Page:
Last summer, while visiting my sister in the suburbs, I decided to take a walk with my new baby to a nearby store. “Nearby” meaning 2 miles away. Living in Brooklyn, a 2-mile walk isn’t a big deal. It often gets me where I’m going much faster than public transportation and at no cost. I thought the jaunt would be good exercise for me and a chance for my baby to get some fresh air.
I made it about half way there when I realized that there were train tracks to cross, and that the sidewalk had faded off into a lightly-used gravel path. Once I got across the tracks and back on the sidewalk, it was clear that whoever designed the roadway did not have pedestrians in mind. The sidewalks were just a few feet away from the multiple lane road with a speed limit that exceeded my comfort level. I hugged the grassy strip on the far side of the sidewalk and pressed on. But it was only after I’d almost reached my destination that I noticed the store I was going to was on the other side of the street – and there were no crosswalks within a quarter mile. I backtracked to the nearest crosswalk and then scurried through the parking lot, which had no pedestrian walkways at all, to the store.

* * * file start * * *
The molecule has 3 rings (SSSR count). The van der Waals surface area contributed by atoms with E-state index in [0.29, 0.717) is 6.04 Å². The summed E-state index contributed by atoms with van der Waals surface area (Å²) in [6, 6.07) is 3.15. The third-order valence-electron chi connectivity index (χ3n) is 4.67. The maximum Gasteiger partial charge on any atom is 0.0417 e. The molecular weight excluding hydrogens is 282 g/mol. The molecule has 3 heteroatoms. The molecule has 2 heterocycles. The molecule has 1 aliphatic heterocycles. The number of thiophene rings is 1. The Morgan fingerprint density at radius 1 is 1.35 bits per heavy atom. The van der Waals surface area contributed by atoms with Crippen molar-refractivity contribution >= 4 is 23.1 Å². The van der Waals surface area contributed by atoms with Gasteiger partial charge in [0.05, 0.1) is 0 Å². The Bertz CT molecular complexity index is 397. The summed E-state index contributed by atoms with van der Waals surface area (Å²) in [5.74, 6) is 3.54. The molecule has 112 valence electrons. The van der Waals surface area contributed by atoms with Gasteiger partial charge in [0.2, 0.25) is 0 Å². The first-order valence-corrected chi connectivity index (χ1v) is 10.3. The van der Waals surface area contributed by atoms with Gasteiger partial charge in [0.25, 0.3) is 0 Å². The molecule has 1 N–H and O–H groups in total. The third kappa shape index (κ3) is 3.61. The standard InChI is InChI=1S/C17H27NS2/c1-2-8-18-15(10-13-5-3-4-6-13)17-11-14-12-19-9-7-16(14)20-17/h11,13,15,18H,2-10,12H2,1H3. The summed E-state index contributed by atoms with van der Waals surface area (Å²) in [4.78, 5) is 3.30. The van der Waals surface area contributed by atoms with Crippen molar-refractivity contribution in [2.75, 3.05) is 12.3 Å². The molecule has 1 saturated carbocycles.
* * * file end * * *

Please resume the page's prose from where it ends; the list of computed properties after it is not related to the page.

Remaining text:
It was clear that someone had it in for those who are car-less or might be inclined to take a walk on a beautiful summer day.
The sad reality is that many of our cities are built this way: with cars in mind while people are ignored. It’s called an “obesogenic environment” and it may be what’s making you fat.
Think about it: Can you walk to the store? To the library? To a park? Are there safe bike lanes and walking paths nearby? If not, your neighborhood may subtly and unintentionally be encouraging you to sit around all day, which, we know, kills. If your neighborhood makes it easy to gain weight and hard to lose, it’s obesogenic.
Studies have shown that small changes in local infrastructure, like well-maintained walking paths and bike lanes or access to fitness facilities, can encourage greater activity and promote healthier lifestyles. But what if your neighborhood just isn’t built that way? Aside from petitioning your city for walking paths or safe sidewalks, you can make small changes in your own habits, like parking farther away from your destination, taking the stairs, or getting up from your desk to walk around for a few minutes every hour.
As for my family, you can bet that wherever we live, we’ll be looking for walkable neighborhoods with lots of places to run around and play.